As the nonstop TV commercials have made clear, the U.S. Census Bureau really hopes you've sent back your questionnaire by now. But in reality, we don't have to wait for the census results to get a basic picture of America's demographic future. The operative word is "more": by 2050, about 100 million more people will inhabit this vast country, bringing the total U.S. population to more than 400 million.
With a fertility rate 50 percent higher than Russia, Germany, or Japan, and well above that of China, Italy, Singapore, South Korea, and virtually all of Eastern Europe, the United States has become an outlier among its traditional competitors, all of whose populations are stagnant and seem destined to eventually decline. Thirty years ago, Russia constituted the core of a vast Soviet empire that was considerably more populous than the United States. Today, Russia's low birthrate and high mortality rate suggest that its population will drop by 30 percent by 2050, to less than one third that of the United States. Even Prime Minister Vladimir Putin has spoken of "the serious threat of turning into a decaying nation."
Perhaps an even more important demographic gap is emerging between the United States and East Asia. Over the past few decades a rapid expansion of their workforce fueled the rise of the East Asian tigers, the great economic success story of our epoch. Yet within the next four decades, a third or more of their populations will be older than 65, compared with only a fifth in America. By 2050, according to the United Nations, roughly 30 percent of China's population will be more than 60 years old. Lacking a developed social-security system, China's rapid aging will start cutting deep into the country's savings and per capita income rates. A slowdown of population growth in poor countries can offer a short-term economic and environmental benefit. But in advanced countries, a rapidly aging or decreasing population does not bode well for societal or economic health.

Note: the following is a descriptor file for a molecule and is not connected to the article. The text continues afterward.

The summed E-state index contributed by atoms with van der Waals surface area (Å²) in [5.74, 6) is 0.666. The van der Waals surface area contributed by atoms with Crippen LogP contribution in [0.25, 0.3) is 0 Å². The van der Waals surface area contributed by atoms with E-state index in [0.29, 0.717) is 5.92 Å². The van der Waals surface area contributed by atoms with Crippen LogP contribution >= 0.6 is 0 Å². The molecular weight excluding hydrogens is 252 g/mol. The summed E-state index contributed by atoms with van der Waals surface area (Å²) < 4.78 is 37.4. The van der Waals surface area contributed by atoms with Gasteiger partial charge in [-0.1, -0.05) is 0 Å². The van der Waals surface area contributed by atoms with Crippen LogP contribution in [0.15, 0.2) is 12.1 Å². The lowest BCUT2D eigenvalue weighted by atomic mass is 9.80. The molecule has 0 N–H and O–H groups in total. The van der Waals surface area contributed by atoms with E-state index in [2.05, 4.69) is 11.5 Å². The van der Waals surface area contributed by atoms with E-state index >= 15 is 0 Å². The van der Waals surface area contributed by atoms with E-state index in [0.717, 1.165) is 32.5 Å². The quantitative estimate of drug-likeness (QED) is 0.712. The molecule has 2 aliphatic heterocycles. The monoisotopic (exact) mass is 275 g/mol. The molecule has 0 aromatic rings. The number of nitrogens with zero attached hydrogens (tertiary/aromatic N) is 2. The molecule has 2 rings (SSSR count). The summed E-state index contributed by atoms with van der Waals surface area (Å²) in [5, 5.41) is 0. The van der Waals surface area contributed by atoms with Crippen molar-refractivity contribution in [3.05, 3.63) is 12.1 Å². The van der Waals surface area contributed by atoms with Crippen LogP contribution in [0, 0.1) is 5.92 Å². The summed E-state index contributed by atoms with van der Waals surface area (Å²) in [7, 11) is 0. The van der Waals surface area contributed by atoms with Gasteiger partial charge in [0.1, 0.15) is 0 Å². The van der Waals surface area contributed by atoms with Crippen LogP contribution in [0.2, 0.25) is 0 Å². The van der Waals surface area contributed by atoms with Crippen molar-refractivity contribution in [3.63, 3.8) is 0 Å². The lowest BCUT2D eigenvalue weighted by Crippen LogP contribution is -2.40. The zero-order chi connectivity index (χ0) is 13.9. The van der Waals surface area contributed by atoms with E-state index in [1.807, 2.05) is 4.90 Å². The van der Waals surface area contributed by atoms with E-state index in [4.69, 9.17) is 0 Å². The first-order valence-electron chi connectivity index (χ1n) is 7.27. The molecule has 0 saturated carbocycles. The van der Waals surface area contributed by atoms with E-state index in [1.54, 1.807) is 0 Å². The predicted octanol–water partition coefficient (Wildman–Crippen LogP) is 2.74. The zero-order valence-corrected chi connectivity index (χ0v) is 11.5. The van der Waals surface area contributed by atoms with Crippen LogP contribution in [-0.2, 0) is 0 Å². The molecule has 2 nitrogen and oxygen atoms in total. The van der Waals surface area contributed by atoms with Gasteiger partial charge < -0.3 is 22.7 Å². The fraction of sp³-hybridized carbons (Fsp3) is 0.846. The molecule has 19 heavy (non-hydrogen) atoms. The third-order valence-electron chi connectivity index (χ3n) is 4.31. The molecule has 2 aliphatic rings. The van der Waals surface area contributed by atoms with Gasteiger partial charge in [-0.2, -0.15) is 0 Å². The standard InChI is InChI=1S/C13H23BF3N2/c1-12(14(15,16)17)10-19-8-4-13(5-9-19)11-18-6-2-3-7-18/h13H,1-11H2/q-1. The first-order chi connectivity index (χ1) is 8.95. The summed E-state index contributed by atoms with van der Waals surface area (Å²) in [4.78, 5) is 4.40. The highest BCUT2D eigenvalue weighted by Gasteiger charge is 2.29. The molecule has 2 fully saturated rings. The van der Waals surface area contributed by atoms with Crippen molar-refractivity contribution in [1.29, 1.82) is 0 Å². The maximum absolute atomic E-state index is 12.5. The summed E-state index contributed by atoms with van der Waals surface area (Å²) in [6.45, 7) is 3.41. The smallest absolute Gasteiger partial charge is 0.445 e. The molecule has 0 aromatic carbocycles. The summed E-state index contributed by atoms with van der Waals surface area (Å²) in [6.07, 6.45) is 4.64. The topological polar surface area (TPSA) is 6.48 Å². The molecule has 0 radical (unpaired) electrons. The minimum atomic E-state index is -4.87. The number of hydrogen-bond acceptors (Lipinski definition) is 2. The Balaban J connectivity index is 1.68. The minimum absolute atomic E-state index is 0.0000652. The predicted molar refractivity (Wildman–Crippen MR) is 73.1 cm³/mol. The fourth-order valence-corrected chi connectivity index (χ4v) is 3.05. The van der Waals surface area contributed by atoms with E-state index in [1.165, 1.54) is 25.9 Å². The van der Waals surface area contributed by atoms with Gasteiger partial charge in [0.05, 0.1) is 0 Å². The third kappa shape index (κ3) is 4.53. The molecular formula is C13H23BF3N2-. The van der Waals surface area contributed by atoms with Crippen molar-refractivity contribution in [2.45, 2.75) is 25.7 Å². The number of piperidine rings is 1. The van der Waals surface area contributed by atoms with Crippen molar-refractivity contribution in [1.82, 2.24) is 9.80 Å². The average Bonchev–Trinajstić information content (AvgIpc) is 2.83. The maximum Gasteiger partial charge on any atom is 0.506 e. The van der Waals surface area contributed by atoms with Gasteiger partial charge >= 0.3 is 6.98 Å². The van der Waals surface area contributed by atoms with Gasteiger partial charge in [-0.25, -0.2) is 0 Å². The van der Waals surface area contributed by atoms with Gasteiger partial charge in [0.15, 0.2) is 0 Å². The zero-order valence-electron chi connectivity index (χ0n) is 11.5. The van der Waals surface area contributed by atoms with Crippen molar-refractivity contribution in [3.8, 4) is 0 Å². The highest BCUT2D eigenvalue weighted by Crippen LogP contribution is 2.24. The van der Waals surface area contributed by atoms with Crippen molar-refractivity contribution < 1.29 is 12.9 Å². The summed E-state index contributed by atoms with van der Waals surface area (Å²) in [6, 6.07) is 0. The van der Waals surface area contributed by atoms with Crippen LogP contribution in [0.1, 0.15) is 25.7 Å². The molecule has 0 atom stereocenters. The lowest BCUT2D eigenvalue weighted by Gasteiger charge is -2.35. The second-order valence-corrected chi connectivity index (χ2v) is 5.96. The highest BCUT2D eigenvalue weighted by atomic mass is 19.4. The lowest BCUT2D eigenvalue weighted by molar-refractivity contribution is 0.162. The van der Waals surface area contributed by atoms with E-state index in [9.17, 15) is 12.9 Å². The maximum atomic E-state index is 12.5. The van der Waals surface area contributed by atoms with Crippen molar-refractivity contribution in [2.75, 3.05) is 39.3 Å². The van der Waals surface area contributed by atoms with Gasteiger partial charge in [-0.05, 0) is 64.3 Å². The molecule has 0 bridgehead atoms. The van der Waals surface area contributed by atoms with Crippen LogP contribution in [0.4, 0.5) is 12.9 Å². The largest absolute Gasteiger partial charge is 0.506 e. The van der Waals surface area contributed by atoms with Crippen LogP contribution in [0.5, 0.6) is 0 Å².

Between 2000 and 2050 the U.S. population aged 15 to 64—the key working and school-age group—will grow 42 percent, while the same group will decline by 10 percent in China, nearly 25 percent in Europe, and 44 percent in Japan. Unlike its rivals, America's economic imperative will lie not in meeting the needs of the aging, but in providing job and income growth for our expanding workforce. What the United States does with its "demographic dividend"—that is, its relatively young working-age population—will depend largely on whether the private sector can generate jobs, an issue that's particularly critical now, with more than 15 million unemployed.
Immigrants may be one force that will lead the way: between 1990 and 2005 immigrants started one quarter of all venture-backed public companies. This enterprising spirit is crucial, because U.S. employment has been shifting not to mega corporations but to individuals; between 1980 and 2000, the number of self-employed people expanded tenfold to make up 16 percent of the workforce.
To create jobs, America needs to pay attention not only to high-tech industries but also the basic ones—construction, manufacturing, agriculture, energy—that will employ our expanding blue-collar workforce. Expanding our basic industries, and focusing on the necessary skills training for those laboring in them, will provide new opportunities for the majority of workers who do not possess college degrees. It also will be critical to addressing the outflow of capital to other countries, and provide the basis for innovations that will create new exports.
With the mobilization of our entrepreneurs and supportive government policies, the United States should be able to exploit its vibrant demography to assure its preeminence over the next four decades. If we fail to start taking these steps now, our current leaders will have earned the opprobrium that future generations will heap upon them.